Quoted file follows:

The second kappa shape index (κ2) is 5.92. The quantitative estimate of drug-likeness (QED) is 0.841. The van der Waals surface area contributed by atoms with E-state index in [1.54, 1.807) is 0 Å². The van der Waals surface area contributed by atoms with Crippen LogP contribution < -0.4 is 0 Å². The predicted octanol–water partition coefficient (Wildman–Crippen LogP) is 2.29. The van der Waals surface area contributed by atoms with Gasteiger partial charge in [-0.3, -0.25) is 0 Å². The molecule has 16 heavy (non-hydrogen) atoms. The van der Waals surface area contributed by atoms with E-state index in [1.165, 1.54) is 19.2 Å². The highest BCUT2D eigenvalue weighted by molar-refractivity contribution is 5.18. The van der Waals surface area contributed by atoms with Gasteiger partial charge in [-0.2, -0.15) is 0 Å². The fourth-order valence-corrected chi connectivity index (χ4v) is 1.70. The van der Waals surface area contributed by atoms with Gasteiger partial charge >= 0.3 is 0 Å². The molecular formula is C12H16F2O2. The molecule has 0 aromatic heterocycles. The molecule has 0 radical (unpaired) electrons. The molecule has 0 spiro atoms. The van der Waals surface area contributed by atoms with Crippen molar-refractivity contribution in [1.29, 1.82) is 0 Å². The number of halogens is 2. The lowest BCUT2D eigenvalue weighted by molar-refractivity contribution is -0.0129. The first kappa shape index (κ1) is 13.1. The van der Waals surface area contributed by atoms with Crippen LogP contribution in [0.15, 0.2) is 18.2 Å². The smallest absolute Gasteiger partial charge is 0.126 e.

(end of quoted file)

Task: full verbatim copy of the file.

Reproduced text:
The second kappa shape index (κ2) is 5.92. The quantitative estimate of drug-likeness (QED) is 0.841. The van der Waals surface area contributed by atoms with E-state index in [1.54, 1.807) is 0 Å². The van der Waals surface area contributed by atoms with Crippen LogP contribution < -0.4 is 0 Å². The predicted octanol–water partition coefficient (Wildman–Crippen LogP) is 2.29. The van der Waals surface area contributed by atoms with Gasteiger partial charge in [-0.3, -0.25) is 0 Å². The molecule has 16 heavy (non-hydrogen) atoms. The van der Waals surface area contributed by atoms with E-state index in [1.165, 1.54) is 19.2 Å². The highest BCUT2D eigenvalue weighted by molar-refractivity contribution is 5.18. The van der Waals surface area contributed by atoms with Gasteiger partial charge in [-0.2, -0.15) is 0 Å². The fourth-order valence-corrected chi connectivity index (χ4v) is 1.70. The van der Waals surface area contributed by atoms with Gasteiger partial charge >= 0.3 is 0 Å². The molecular formula is C12H16F2O2. The molecule has 0 aromatic heterocycles. The molecule has 0 radical (unpaired) electrons. The molecule has 0 spiro atoms. The van der Waals surface area contributed by atoms with Crippen molar-refractivity contribution in [1.29, 1.82) is 0 Å². The number of halogens is 2. The lowest BCUT2D eigenvalue weighted by molar-refractivity contribution is -0.0129. The first kappa shape index (κ1) is 13.1. The van der Waals surface area contributed by atoms with Crippen LogP contribution in [0.15, 0.2) is 18.2 Å². The smallest absolute Gasteiger partial charge is 0.126 e.